DA won't seek death penalty in Goliad murder, arson case

April 15, 2012 at 10 p.m.
Updated April 14, 2012 at 11:15 p.m.

GOLIAD - The death penalty is not being considered in the case against a Victoria man charged with killing his wife and setting their house on fire eight years ago.

Among the required elements needed to pursue the death penalty is proof of the person being a future danger to society, Goliad District Attorney Michael Sheppard said. Because the suspect, Delbert Andrew Mills, 44, has had no felony charges during the past eight years, the state lacks the evidence to pursue the death penalty, he said.

Mills was indicted in February by a Goliad County grand jury on capital murder and arson charges in the 2003 death of his wife.

Patricia Leigh Mills died in her home at 127 S. San Patricio St. in Goliad after it caught fire June 25, 2003.

The couple's 6-year-old son escaped, and Patricia Mills' sister, Sharon Burdette, has cared for him ever since. The boy was later legally adopted by the Burdette family.

Sharon Burdette continued to seek justice for eight years.

The cold case of Mills' death was re-opened in 2010 by Goliad Sheriff Kirby Brumby after he was approached by Burdette.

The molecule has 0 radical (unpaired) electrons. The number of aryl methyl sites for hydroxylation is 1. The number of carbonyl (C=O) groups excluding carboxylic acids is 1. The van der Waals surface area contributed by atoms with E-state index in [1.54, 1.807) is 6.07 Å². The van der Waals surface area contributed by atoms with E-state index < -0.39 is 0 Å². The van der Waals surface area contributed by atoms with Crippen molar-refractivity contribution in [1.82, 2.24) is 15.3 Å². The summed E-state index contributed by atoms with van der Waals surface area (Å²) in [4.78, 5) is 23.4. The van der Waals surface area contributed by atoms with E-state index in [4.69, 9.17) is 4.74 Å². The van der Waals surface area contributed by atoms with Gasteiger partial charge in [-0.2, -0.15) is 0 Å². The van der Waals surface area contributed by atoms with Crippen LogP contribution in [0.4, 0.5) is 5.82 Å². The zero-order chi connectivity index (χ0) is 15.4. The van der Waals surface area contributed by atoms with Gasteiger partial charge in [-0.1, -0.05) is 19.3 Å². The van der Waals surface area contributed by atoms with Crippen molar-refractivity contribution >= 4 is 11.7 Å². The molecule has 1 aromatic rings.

Mills was arrested Nov. 30 and has been charged with capital murder in connection with her death. He remained in the Goliad County Jail in lieu of a $150,000 bond for each indictment. Mills is represented by Victoria attorney Keith Weiser.

A pre-trial hearing is set for June 6 at the Goliad County Courthouse. However, the potential of seeking attempted murder charges for the attempted murder of Mills' son has not totally been ruled out, Sheppard said.

"Investigation into further charges remains open," Sheppard said. "We have considered going back to a grand jury to pursue more charges. We just need to analyze what we have and see if we can make that case."

Sheppard said the trial could begin in late summer or early fall.



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